When we started our first restaurant in 2004, our goal was to create a place where people wanted to not just eat but also to work. Just like Southwest Airlines or Starbucks, we recognized that a happy staff means happy customers and a more productive, profitable business. But what would this employee-centric vision look like in practice?
We decided to start at the beginning – the moment our servers, cooks, baristas and bakers walk through the front door – with a “clearing” exercise inspired by Eastern meditation and yoga practice. People partner up and ask each other two questions. One is designed to pin point any distracting thoughts or emotions (for example, “What’s bothering you today?”), the other to bring people into the positive “present” (for example,“What are you grateful for?”).
The idea is to help everyone be more mindful of themselves and others, a practice that not only yogis and monks but also Harvard psychologists, such as Ellen Langer and Susan David, have long encouraged. Employees learn to listen to and connect with one another, which not only creates an immediate bond and better working relationship between them, but also inspires them to use the skills they’ve just practiced to better serve our customers across the seven establishments we now run.
Whole Foods is another company that cares deeply about employee well-being, so we weren’t entirely surprised when David Lannon, the company’s executive vice president of operations and a loyal patron of our flagship restaurant, Café Gratitude, approached us to ask how we’d managed to cultivate such engaged employees, who were, as he described it, both willing and able to forge “deep connections” with customers.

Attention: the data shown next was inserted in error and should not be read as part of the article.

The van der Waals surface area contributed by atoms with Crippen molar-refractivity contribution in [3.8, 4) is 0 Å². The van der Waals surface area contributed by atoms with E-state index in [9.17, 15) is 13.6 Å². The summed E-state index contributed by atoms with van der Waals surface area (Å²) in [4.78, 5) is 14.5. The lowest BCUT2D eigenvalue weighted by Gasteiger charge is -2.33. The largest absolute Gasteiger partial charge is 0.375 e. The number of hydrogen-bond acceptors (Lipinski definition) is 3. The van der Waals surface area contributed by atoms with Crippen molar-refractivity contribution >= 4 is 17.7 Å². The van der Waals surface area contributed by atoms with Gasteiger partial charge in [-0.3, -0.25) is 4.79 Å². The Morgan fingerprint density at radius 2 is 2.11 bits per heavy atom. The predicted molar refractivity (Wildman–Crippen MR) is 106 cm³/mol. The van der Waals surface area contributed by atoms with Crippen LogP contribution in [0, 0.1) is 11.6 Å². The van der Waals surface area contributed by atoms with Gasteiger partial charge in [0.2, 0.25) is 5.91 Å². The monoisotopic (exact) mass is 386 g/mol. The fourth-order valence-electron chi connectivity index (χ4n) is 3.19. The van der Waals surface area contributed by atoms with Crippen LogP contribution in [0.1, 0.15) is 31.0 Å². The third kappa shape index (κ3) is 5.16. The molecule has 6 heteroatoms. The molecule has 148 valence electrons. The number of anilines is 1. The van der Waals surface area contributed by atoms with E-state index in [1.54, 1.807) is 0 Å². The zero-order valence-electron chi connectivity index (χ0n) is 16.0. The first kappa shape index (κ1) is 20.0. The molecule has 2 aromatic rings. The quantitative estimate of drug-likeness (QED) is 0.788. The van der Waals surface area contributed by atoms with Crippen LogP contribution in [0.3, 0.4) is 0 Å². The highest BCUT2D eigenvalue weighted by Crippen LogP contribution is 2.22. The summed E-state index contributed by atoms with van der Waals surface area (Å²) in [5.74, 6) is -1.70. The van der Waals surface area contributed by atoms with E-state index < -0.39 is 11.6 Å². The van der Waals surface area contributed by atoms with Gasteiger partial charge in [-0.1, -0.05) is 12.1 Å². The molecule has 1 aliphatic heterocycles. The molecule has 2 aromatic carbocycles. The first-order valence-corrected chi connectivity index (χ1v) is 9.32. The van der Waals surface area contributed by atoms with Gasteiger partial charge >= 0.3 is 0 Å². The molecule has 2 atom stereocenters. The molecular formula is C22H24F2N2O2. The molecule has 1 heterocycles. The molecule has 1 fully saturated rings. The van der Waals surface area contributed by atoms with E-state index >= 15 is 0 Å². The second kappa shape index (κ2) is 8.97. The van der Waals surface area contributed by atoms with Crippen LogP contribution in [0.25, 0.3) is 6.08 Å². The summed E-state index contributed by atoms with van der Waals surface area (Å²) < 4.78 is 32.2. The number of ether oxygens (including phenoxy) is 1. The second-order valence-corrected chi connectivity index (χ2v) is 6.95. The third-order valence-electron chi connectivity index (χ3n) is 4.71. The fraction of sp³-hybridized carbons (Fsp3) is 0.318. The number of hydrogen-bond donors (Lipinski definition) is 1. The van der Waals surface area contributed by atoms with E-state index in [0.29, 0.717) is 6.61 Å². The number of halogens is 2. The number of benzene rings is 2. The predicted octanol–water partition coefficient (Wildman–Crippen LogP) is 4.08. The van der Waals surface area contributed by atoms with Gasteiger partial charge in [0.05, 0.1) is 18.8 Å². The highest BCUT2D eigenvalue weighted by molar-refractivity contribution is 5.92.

Soon, he brought us in to conduct workshops for the senior team at the northern California Whole Foods headquarters. The sessions focus on four principles, all reinforced through simple exercises like clearing:
Initially, the Whole Foods team members were a little skeptical. But they now do these exercises a few times of week. Lannon has told us that it’s particularly helpful for him as a leader because“when you’re the boss your reaction is to go into problem-solving mode and not really listen as closely as you should to your employees. It’s easy to just give them a solution. But when you’re really present in the conversation instead, employees feel more connected to you and you can solve problems more effectively together.”
Our hope is that all companies realize the difference that these simple practices can make in cultivating a mindful culture that boosts the wellbeing and productivity of everyone involved in their business, from CEOs to frontline staff, suppliers to customers, and – at the end of the day – even shareholders as well.
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